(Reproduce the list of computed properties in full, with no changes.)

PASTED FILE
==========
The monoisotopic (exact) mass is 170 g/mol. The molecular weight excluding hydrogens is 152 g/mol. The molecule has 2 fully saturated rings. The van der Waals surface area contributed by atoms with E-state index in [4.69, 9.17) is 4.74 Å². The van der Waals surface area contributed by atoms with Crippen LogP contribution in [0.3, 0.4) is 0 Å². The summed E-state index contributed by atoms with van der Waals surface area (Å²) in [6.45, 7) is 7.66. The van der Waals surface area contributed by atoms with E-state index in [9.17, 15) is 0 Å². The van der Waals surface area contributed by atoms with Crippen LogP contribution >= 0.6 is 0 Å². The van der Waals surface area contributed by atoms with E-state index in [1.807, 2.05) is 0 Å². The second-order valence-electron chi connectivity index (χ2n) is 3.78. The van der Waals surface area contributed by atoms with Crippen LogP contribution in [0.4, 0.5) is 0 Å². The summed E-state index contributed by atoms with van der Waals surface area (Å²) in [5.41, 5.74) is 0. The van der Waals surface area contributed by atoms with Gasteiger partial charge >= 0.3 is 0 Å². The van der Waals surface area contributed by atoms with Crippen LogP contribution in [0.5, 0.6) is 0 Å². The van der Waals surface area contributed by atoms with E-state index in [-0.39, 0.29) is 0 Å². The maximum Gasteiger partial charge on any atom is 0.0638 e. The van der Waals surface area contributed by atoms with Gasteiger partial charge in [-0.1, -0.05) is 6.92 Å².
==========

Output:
The monoisotopic (exact) mass is 170 g/mol. The molecular weight excluding hydrogens is 152 g/mol. The molecule has 2 fully saturated rings. The van der Waals surface area contributed by atoms with E-state index in [4.69, 9.17) is 4.74 Å². The van der Waals surface area contributed by atoms with Crippen LogP contribution in [0.3, 0.4) is 0 Å². The summed E-state index contributed by atoms with van der Waals surface area (Å²) in [6.45, 7) is 7.66. The van der Waals surface area contributed by atoms with E-state index in [9.17, 15) is 0 Å². The van der Waals surface area contributed by atoms with Crippen LogP contribution >= 0.6 is 0 Å². The van der Waals surface area contributed by atoms with E-state index in [1.807, 2.05) is 0 Å². The second-order valence-electron chi connectivity index (χ2n) is 3.78. The van der Waals surface area contributed by atoms with Crippen LogP contribution in [0.4, 0.5) is 0 Å². The summed E-state index contributed by atoms with van der Waals surface area (Å²) in [5.41, 5.74) is 0. The van der Waals surface area contributed by atoms with Gasteiger partial charge >= 0.3 is 0 Å². The van der Waals surface area contributed by atoms with Crippen LogP contribution in [0.5, 0.6) is 0 Å². The van der Waals surface area contributed by atoms with E-state index in [-0.39, 0.29) is 0 Å². The maximum Gasteiger partial charge on any atom is 0.0638 e. The van der Waals surface area contributed by atoms with Gasteiger partial charge in [-0.1, -0.05) is 6.92 Å².